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Coworking’s Sudden Growth Gives Traditional Offices Some Competition

A new study notes that coworking centers have become increasingly common worldwide over the past decade, though the design-friendly spaces tend to attract more freelancers than full companies.

A new study notes that coworking centers have become increasingly common worldwide over the past decade, though the design-friendly spaces tend to attract more freelancers than companies.

For city-dwellers, it seems like a fact of life: The office of yore has given way to the quirky, offbeat vibe of the coworking center.

And if that growth seems sudden, that’s because it is, according to a recent study from the NAIOP Research Foundation. The 501(c)(3) nonprofit, a spinoff of an association that represents commercial real estate developers, says the spaces are quickly becoming an important part of the urban landscape—despite the fact that few existed a decade ago. Some highlights from the study:

Fancy looks, fast growth: Coworking spaces are popular in cities throughout the country, with companies such as Washington, DC’s Cove, Boston’s Workbar, and the multicity WeWork drawing attention for their facilities’ fancy looks, their business models, their focus on incubating businesses, and their twists on the traditional office model. But it wasn’t always this way. In 2006, just 30 coworking centers existed worldwide; by February 2013, that number had skyrocketed to 2,498 globally—with about a third of those in the U.S., according to the study.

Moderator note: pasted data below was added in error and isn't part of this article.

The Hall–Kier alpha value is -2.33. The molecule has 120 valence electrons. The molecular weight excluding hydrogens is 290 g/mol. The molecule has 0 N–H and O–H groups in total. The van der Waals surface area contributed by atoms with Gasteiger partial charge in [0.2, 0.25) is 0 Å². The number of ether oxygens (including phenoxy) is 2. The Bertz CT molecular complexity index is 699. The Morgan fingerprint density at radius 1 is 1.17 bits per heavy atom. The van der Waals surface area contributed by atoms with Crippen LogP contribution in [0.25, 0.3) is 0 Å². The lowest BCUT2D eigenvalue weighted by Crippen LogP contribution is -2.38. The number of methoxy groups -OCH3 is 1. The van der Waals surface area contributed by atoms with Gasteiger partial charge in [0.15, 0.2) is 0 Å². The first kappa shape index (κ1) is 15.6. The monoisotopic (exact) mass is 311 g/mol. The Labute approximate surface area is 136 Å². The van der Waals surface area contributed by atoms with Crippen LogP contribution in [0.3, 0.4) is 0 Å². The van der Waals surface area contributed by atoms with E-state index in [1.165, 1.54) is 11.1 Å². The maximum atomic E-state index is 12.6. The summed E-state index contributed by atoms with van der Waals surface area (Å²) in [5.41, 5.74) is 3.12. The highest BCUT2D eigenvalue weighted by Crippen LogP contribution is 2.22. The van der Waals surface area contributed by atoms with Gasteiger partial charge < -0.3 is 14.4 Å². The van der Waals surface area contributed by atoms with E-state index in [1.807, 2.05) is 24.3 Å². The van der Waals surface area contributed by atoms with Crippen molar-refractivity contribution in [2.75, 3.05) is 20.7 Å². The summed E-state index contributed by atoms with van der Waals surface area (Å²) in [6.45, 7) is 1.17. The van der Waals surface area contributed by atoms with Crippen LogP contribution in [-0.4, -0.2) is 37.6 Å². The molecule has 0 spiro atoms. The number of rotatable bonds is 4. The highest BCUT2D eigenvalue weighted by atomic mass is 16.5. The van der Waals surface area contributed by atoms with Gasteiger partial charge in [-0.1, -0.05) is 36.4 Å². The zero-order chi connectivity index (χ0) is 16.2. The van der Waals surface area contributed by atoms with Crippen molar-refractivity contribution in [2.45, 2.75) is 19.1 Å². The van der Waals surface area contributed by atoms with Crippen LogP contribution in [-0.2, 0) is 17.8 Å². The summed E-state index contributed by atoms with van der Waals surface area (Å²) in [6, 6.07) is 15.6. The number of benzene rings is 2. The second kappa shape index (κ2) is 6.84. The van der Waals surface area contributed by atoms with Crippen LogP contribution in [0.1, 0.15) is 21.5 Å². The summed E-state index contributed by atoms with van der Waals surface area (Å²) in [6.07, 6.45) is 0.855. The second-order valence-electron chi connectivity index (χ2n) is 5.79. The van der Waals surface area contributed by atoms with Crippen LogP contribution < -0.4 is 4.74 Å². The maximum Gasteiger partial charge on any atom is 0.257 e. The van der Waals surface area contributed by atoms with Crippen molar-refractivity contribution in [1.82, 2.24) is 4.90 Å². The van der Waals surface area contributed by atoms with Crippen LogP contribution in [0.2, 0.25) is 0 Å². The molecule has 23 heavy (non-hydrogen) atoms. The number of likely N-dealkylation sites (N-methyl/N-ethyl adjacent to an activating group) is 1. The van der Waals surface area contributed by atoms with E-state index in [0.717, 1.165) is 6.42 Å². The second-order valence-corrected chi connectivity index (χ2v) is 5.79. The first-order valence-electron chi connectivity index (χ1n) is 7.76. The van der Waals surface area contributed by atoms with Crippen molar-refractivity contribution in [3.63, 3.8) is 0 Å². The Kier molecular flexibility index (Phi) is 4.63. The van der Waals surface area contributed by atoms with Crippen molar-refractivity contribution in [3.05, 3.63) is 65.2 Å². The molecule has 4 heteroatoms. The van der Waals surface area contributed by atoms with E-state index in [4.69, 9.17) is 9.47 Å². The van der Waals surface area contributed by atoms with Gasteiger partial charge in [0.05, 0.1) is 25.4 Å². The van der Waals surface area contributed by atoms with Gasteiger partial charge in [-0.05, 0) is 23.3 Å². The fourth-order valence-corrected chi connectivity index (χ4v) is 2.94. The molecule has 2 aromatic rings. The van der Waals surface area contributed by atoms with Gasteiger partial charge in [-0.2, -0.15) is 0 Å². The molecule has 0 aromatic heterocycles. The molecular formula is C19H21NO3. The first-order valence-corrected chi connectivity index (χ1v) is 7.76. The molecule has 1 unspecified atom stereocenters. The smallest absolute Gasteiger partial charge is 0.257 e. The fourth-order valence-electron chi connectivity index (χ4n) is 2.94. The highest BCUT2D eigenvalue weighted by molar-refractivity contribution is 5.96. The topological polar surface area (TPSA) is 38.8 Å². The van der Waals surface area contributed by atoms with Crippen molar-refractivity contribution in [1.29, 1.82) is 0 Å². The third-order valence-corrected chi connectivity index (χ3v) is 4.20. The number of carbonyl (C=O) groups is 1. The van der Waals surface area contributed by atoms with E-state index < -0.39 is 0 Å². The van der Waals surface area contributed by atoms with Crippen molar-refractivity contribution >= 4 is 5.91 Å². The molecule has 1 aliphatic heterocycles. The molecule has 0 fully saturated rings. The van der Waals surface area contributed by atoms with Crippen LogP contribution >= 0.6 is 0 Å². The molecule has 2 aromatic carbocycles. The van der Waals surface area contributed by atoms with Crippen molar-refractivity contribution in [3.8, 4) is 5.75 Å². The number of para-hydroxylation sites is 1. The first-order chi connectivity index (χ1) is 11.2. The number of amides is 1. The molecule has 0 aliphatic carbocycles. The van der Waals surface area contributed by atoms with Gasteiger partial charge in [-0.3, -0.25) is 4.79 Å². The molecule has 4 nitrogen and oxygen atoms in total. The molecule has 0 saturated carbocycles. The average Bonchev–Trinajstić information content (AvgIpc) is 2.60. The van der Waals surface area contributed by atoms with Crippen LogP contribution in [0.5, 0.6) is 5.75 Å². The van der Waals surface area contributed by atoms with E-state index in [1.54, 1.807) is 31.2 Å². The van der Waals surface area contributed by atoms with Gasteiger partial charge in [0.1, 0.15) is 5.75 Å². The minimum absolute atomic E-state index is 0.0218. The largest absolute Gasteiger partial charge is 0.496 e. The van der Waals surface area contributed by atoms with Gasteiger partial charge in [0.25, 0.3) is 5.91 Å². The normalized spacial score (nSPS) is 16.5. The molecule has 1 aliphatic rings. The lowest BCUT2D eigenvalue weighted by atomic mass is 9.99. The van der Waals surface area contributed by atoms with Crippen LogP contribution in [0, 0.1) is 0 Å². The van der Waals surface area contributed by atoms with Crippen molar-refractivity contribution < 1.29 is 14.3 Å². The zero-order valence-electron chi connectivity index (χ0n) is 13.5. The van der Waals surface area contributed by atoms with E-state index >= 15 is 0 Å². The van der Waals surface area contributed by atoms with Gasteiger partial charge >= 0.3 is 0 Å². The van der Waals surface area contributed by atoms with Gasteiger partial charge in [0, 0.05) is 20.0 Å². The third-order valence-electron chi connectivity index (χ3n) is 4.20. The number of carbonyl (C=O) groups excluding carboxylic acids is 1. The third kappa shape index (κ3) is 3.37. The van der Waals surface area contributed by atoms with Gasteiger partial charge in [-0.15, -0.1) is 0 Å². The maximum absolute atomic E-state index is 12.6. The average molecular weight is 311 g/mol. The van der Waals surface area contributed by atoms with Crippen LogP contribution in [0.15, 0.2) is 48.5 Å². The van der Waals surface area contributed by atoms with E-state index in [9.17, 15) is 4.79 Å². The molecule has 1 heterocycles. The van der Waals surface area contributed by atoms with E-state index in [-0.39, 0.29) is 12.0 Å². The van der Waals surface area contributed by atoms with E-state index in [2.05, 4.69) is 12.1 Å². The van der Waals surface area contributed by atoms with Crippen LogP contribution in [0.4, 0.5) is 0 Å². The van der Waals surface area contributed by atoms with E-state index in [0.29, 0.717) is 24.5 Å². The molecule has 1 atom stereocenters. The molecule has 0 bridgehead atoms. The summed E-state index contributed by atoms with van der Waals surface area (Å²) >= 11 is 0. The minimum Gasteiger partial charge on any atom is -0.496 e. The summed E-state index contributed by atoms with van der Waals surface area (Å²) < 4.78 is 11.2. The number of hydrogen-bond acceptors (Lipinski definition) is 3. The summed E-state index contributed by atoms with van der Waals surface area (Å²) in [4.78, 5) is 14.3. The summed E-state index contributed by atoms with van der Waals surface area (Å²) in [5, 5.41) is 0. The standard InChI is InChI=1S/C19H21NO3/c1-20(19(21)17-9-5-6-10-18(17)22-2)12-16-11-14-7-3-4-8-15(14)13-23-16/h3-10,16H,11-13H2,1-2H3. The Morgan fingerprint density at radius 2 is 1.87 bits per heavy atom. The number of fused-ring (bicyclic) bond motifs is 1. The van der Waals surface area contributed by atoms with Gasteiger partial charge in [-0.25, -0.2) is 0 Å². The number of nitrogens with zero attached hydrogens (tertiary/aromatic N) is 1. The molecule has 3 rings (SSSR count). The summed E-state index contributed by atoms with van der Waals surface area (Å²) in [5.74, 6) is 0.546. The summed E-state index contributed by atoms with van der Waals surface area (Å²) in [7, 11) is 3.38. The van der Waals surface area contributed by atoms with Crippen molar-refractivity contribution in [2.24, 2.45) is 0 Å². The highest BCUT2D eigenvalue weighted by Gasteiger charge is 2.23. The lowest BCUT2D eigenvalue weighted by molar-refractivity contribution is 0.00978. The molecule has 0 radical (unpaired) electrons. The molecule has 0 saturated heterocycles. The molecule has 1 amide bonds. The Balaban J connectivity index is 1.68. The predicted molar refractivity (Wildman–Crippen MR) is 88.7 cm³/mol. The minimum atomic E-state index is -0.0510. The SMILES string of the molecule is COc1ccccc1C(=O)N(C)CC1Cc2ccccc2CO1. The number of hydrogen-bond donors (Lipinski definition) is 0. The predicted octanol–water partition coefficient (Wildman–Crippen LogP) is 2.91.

What makes a space attractive? Two things: location and community. Described as a hybrid somewhere “between an office and a clubhouse,” the most successful coworking centers have put much work into their design, the study notes. Community-building events are key ways to attract new members. “This mission doubles as marketing for the center, since visitors who attend these events may become future members. The key to success generally is agreed to be the realization that ‘it’s all about the people,'” the study states.

Competition? Not a problem: One tidbit from the study is that the demand for coworking spaces is high enough that the increase in the number of centers doesn’t appear to eat into profits. “Interestingly, the more coworking spaces that are present in an area, the more profitable the spaces are,” the study states, citing New York City, London, and San Francisco as examples.

Anatomy of a coworker: While most coworkers are freelancers (53 percent) or entrepreneurs (14 percent), small companies are also using coworking spaces. Most of these users are less focused on the space and more on atmosphere, social interactions, and networking. And once they find a coworking center they like, they’re unlikely to move: 62 percent of those surveyed for Deskmag‘s 3rd Global Coworking Survey said they have no plans to leave their current space, though they like the fact that they could do so.

For the small associations in our audience: Could you see coworking as an option for your office needs? Let us know your take in the comments.

Boston's Workbar, cited as a key example of innovation in the coworking space. (photo via Workbar's Facebook page)

Ernie Smith

By Ernie Smith

Ernie Smith is the social media journalist for Associations Now, a former newspaper guy, and a man who is dangerous when armed with a good pun. MORE

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